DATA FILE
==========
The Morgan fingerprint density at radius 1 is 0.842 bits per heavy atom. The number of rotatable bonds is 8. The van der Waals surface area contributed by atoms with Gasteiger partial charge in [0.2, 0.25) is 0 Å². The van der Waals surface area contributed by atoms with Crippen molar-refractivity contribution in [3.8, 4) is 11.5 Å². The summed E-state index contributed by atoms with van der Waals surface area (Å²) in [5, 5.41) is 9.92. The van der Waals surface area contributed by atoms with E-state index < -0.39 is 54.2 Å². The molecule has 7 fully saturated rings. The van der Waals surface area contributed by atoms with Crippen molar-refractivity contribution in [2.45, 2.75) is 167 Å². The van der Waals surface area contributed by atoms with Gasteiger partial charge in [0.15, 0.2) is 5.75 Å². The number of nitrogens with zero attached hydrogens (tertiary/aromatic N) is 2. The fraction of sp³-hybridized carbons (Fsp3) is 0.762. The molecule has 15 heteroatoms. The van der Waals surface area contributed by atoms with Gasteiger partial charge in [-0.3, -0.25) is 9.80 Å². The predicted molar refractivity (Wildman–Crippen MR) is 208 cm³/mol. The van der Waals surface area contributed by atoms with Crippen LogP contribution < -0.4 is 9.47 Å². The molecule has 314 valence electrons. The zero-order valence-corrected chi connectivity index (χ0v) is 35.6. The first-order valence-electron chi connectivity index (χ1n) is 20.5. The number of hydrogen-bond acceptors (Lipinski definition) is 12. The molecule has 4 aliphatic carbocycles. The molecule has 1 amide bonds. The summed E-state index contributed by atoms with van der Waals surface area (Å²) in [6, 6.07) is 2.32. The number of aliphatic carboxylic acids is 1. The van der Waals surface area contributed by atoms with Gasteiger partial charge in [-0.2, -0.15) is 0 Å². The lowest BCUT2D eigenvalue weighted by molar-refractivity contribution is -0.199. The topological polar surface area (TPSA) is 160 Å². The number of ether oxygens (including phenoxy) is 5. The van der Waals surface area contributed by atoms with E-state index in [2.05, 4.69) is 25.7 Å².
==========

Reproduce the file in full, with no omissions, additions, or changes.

The Morgan fingerprint density at radius 1 is 0.842 bits per heavy atom. The number of rotatable bonds is 8. The van der Waals surface area contributed by atoms with Gasteiger partial charge in [0.2, 0.25) is 0 Å². The van der Waals surface area contributed by atoms with Crippen molar-refractivity contribution in [3.8, 4) is 11.5 Å². The summed E-state index contributed by atoms with van der Waals surface area (Å²) in [5, 5.41) is 9.92. The van der Waals surface area contributed by atoms with E-state index < -0.39 is 54.2 Å². The molecule has 7 fully saturated rings. The van der Waals surface area contributed by atoms with Crippen molar-refractivity contribution in [2.45, 2.75) is 167 Å². The van der Waals surface area contributed by atoms with Gasteiger partial charge in [0.15, 0.2) is 5.75 Å². The number of nitrogens with zero attached hydrogens (tertiary/aromatic N) is 2. The fraction of sp³-hybridized carbons (Fsp3) is 0.762. The molecule has 15 heteroatoms. The van der Waals surface area contributed by atoms with Gasteiger partial charge in [-0.3, -0.25) is 9.80 Å². The predicted molar refractivity (Wildman–Crippen MR) is 208 cm³/mol. The van der Waals surface area contributed by atoms with Crippen LogP contribution < -0.4 is 9.47 Å². The molecule has 314 valence electrons. The zero-order valence-corrected chi connectivity index (χ0v) is 35.6. The first-order valence-electron chi connectivity index (χ1n) is 20.5. The number of hydrogen-bond acceptors (Lipinski definition) is 12. The molecule has 4 aliphatic carbocycles. The molecule has 1 amide bonds. The summed E-state index contributed by atoms with van der Waals surface area (Å²) in [6, 6.07) is 2.32. The number of aliphatic carboxylic acids is 1. The van der Waals surface area contributed by atoms with Gasteiger partial charge in [-0.2, -0.15) is 0 Å². The lowest BCUT2D eigenvalue weighted by molar-refractivity contribution is -0.199. The topological polar surface area (TPSA) is 160 Å². The number of ether oxygens (including phenoxy) is 5. The van der Waals surface area contributed by atoms with E-state index in [2.05, 4.69) is 25.7 Å².